Waking up to snow on the ground and ice on the plants that rim the lake during the first week of May made us pine for spring. The Adirondack chairs are out. The twigs in the fire pit await a calm day when it’s safe to burn. The boat is in. The kayak launch aid is set (the “H” about 4 feet from shore). The orange halves are hung on the trees waiting for orioles.This dawn looked more like fall. But so beautiful.
We do not have swans on Long Lake. But, wait. This Spring is different. These are definitely Mute Swans. They had the telltale lump at the top of their bill and the bills were lighter than they appear in these photos. They’re the exotic transplant seen most often in Michigan and not our homegrown Trumpeter Swans.
We’ve seen them once or twice before in about 15 years on the lake. But this quartet hung around for more than a week.
We see Common Mergansers regularly in the Spring. But Hooded Mergansers are rare. These guys were a hoot to watch. The males were puffing up their impressive crests and clearly performing for the nearby females. This female seemed unimpressed.
Here’s the pair once the male had chilled out and the female had, apparently, changed her mind.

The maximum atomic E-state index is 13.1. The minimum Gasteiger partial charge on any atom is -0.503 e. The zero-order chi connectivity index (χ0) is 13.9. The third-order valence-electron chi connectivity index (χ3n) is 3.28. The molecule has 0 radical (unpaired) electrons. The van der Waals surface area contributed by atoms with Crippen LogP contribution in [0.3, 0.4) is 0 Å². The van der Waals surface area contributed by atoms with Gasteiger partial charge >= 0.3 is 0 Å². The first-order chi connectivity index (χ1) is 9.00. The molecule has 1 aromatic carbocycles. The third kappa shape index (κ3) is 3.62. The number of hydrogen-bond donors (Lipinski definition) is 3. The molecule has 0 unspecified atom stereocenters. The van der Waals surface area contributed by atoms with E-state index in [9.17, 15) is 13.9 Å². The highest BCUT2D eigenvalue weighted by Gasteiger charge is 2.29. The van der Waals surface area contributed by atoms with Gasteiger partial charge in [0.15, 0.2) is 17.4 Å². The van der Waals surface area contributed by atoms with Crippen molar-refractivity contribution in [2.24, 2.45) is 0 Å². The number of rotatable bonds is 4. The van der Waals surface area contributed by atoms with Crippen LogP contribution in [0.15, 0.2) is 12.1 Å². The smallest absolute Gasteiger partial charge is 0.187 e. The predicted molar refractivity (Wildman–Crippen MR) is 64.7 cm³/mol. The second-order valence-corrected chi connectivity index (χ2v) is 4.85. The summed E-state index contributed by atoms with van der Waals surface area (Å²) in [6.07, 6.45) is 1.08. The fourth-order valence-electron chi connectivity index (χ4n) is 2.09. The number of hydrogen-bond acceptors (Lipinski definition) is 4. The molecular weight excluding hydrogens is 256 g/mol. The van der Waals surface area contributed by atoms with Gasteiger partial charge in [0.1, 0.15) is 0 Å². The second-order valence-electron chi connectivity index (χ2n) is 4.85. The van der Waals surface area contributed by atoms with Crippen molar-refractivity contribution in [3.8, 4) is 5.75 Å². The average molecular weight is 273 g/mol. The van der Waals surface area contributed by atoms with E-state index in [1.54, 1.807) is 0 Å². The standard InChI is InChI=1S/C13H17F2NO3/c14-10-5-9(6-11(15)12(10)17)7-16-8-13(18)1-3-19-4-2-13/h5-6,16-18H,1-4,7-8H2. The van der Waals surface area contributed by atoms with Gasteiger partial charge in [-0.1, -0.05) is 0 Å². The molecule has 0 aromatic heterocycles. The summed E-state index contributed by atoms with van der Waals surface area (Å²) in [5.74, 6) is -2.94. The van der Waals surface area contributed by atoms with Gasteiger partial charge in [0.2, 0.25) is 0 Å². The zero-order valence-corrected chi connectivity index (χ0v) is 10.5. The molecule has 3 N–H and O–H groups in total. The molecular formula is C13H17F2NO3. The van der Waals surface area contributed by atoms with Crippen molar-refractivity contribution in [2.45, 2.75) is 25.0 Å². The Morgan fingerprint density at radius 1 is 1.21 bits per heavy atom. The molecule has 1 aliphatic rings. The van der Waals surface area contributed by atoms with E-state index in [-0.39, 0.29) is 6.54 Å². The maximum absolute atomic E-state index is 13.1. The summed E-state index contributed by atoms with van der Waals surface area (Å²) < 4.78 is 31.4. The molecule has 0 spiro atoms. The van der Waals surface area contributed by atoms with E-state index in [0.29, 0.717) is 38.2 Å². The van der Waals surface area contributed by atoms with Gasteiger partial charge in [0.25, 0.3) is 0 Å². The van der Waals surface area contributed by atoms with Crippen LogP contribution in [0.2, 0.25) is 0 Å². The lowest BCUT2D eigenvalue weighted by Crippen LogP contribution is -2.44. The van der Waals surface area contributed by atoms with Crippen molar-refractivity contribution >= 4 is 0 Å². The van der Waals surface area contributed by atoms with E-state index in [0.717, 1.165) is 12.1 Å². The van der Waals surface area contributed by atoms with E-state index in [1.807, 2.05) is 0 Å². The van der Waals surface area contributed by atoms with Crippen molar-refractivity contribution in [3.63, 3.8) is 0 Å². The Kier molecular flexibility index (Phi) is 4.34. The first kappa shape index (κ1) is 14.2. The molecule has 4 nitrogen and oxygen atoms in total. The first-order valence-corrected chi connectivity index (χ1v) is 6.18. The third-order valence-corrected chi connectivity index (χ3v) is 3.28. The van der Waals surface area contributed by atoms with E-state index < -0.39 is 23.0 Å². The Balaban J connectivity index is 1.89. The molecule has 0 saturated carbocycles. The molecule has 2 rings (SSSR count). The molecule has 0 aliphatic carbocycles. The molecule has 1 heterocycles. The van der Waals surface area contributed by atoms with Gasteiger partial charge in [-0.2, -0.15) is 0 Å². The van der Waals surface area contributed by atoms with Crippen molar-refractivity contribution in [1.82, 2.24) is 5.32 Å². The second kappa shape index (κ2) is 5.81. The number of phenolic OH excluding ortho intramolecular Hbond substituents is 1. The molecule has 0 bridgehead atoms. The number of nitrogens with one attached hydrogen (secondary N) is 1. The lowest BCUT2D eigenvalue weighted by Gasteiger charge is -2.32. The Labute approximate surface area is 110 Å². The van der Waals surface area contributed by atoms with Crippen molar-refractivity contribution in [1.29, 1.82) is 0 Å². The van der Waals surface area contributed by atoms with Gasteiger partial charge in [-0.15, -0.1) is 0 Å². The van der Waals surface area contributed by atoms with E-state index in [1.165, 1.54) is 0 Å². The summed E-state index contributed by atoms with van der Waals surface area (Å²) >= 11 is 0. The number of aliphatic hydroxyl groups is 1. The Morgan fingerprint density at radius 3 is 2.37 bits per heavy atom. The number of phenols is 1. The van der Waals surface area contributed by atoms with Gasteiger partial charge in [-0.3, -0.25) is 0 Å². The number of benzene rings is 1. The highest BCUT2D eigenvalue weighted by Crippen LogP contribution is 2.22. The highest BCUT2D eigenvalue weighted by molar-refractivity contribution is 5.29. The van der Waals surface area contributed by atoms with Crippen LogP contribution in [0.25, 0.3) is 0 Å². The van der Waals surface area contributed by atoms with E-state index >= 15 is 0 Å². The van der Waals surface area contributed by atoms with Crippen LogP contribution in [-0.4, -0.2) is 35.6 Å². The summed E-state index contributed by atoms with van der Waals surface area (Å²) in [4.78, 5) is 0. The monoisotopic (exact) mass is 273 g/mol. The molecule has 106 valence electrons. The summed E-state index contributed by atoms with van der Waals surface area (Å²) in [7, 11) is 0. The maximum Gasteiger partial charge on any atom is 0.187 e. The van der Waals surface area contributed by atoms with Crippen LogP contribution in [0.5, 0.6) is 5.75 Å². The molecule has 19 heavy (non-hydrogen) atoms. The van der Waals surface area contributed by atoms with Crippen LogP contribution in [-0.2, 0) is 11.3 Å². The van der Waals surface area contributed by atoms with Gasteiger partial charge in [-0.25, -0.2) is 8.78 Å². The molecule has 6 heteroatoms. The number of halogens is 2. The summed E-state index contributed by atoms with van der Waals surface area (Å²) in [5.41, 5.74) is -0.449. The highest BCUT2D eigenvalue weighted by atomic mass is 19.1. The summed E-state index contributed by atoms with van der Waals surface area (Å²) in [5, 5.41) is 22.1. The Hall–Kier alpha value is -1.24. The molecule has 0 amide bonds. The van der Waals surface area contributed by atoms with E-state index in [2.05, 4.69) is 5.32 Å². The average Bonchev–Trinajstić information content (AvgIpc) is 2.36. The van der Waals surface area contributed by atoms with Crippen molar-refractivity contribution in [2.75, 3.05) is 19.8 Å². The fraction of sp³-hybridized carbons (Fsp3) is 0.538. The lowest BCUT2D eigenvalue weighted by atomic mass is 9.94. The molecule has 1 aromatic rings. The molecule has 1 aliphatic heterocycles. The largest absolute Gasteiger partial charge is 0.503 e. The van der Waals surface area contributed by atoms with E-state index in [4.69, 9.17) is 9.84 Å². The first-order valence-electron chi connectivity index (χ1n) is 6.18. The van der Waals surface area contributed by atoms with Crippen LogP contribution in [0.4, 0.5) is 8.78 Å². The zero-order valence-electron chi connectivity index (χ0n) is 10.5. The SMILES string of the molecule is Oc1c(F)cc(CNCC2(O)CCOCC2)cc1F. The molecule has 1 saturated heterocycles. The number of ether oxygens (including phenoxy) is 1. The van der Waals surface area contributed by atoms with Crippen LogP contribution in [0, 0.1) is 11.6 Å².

We do not have Red-Breasted Mergansers on Long Lake. But, wait. This Spring is different. These are definitely Red-Breasted Mergansers.
It’s the male’s punk hairdo that’s the big give-away. And the female has some of the same fly-away look going on.
We have a number of warblers that put in appearances on Long Lake. But we do not have Yellow-Rumped Warblers. But, wait. This Spring is different. These are definitely Yellow-Rumped Warblers of the variety formerly known as Myrtle. You can tell it’s the Myrtle variety rather than the Audubon variety because the chin-strap is white rather than yellow.
And, yes, there is a yellow splotch on its rump. It was just such a fluttery critter that Steve couldn’t get a photo of its rump.
There was a time when Myrtle was its own species. And the somewhat similar Audubon warbler, with less distinct coloration and a yellow chin strap, were considered to be a separate species. The two species were merged by the birding universe’s powers that be. They are the only warbler that can digest the waxy berries produced by myrtle and bayberry bushes. They aren’t a rare warbler, at least not during migration. But we’ve never seen them here before.
Wouldn’t that gray, black, white, bright yellow make a great colorway for a yarn? Or an interesting way to find (or free) your fade?
It’s just not your normal Up North Michigan Spring. In so many ways, it’s not a normal Spring.